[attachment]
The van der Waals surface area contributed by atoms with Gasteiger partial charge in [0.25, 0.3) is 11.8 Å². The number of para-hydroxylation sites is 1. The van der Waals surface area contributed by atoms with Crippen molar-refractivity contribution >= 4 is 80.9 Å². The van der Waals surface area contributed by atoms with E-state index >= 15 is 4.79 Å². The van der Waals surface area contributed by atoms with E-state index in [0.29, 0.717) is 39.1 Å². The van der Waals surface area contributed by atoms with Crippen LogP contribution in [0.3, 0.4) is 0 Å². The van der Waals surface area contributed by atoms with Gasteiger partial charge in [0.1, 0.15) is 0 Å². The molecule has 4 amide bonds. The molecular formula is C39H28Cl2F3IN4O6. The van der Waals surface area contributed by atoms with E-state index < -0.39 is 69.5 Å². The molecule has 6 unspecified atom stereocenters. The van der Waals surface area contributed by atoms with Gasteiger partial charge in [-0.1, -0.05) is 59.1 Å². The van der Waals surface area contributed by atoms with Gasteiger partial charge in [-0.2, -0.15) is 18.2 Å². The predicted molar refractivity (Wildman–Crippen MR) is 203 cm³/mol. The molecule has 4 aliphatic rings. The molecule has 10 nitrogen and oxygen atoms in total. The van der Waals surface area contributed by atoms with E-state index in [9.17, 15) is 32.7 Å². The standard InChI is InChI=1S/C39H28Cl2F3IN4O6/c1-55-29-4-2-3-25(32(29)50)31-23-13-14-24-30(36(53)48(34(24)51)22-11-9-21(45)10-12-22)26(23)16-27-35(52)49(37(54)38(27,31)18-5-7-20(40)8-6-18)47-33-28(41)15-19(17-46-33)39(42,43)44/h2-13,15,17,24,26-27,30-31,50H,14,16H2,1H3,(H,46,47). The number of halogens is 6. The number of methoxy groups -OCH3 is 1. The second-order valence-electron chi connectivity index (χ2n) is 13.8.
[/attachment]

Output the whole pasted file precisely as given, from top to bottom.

The van der Waals surface area contributed by atoms with Gasteiger partial charge in [0.25, 0.3) is 11.8 Å². The number of para-hydroxylation sites is 1. The van der Waals surface area contributed by atoms with Crippen molar-refractivity contribution >= 4 is 80.9 Å². The van der Waals surface area contributed by atoms with E-state index >= 15 is 4.79 Å². The van der Waals surface area contributed by atoms with E-state index in [0.29, 0.717) is 39.1 Å². The van der Waals surface area contributed by atoms with Crippen LogP contribution in [0.3, 0.4) is 0 Å². The van der Waals surface area contributed by atoms with Gasteiger partial charge in [0.1, 0.15) is 0 Å². The molecule has 4 amide bonds. The molecular formula is C39H28Cl2F3IN4O6. The van der Waals surface area contributed by atoms with E-state index < -0.39 is 69.5 Å². The molecule has 6 unspecified atom stereocenters. The van der Waals surface area contributed by atoms with Gasteiger partial charge in [-0.1, -0.05) is 59.1 Å². The van der Waals surface area contributed by atoms with Gasteiger partial charge in [-0.2, -0.15) is 18.2 Å². The predicted molar refractivity (Wildman–Crippen MR) is 203 cm³/mol. The molecule has 4 aliphatic rings. The molecule has 10 nitrogen and oxygen atoms in total. The van der Waals surface area contributed by atoms with E-state index in [9.17, 15) is 32.7 Å². The standard InChI is InChI=1S/C39H28Cl2F3IN4O6/c1-55-29-4-2-3-25(32(29)50)31-23-13-14-24-30(36(53)48(34(24)51)22-11-9-21(45)10-12-22)26(23)16-27-35(52)49(37(54)38(27,31)18-5-7-20(40)8-6-18)47-33-28(41)15-19(17-46-33)39(42,43)44/h2-13,15,17,24,26-27,30-31,50H,14,16H2,1H3,(H,46,47). The number of halogens is 6. The number of methoxy groups -OCH3 is 1. The second-order valence-electron chi connectivity index (χ2n) is 13.8.